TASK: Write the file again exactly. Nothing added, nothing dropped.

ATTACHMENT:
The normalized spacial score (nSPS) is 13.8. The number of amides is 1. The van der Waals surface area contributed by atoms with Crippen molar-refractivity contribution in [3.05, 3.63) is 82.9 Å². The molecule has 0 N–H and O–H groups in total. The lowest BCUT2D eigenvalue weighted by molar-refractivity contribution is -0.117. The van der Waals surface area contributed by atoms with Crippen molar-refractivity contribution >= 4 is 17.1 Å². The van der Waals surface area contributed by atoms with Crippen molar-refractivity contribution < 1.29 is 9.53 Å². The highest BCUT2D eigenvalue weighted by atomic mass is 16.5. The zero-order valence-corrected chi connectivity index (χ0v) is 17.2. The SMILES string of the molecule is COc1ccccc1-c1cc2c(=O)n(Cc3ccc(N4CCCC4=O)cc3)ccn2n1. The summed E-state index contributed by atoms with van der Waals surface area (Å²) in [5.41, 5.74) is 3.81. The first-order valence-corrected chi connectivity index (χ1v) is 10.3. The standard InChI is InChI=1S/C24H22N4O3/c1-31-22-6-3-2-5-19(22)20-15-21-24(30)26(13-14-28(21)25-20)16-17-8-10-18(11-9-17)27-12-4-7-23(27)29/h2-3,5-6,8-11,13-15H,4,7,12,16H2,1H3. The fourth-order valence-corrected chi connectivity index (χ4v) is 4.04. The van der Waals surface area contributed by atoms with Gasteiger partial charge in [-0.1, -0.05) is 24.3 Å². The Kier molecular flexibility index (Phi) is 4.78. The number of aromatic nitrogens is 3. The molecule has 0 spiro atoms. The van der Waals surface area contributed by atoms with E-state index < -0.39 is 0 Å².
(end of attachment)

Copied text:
The normalized spacial score (nSPS) is 13.8. The number of amides is 1. The van der Waals surface area contributed by atoms with Crippen molar-refractivity contribution in [3.05, 3.63) is 82.9 Å². The molecule has 0 N–H and O–H groups in total. The lowest BCUT2D eigenvalue weighted by molar-refractivity contribution is -0.117. The van der Waals surface area contributed by atoms with Crippen molar-refractivity contribution >= 4 is 17.1 Å². The van der Waals surface area contributed by atoms with Crippen molar-refractivity contribution < 1.29 is 9.53 Å². The highest BCUT2D eigenvalue weighted by atomic mass is 16.5. The zero-order valence-corrected chi connectivity index (χ0v) is 17.2. The SMILES string of the molecule is COc1ccccc1-c1cc2c(=O)n(Cc3ccc(N4CCCC4=O)cc3)ccn2n1. The summed E-state index contributed by atoms with van der Waals surface area (Å²) in [5.41, 5.74) is 3.81. The first-order valence-corrected chi connectivity index (χ1v) is 10.3. The standard InChI is InChI=1S/C24H22N4O3/c1-31-22-6-3-2-5-19(22)20-15-21-24(30)26(13-14-28(21)25-20)16-17-8-10-18(11-9-17)27-12-4-7-23(27)29/h2-3,5-6,8-11,13-15H,4,7,12,16H2,1H3. The fourth-order valence-corrected chi connectivity index (χ4v) is 4.04. The van der Waals surface area contributed by atoms with Gasteiger partial charge in [-0.1, -0.05) is 24.3 Å². The Kier molecular flexibility index (Phi) is 4.78. The number of aromatic nitrogens is 3. The molecule has 0 spiro atoms. The van der Waals surface area contributed by atoms with E-state index < -0.39 is 0 Å².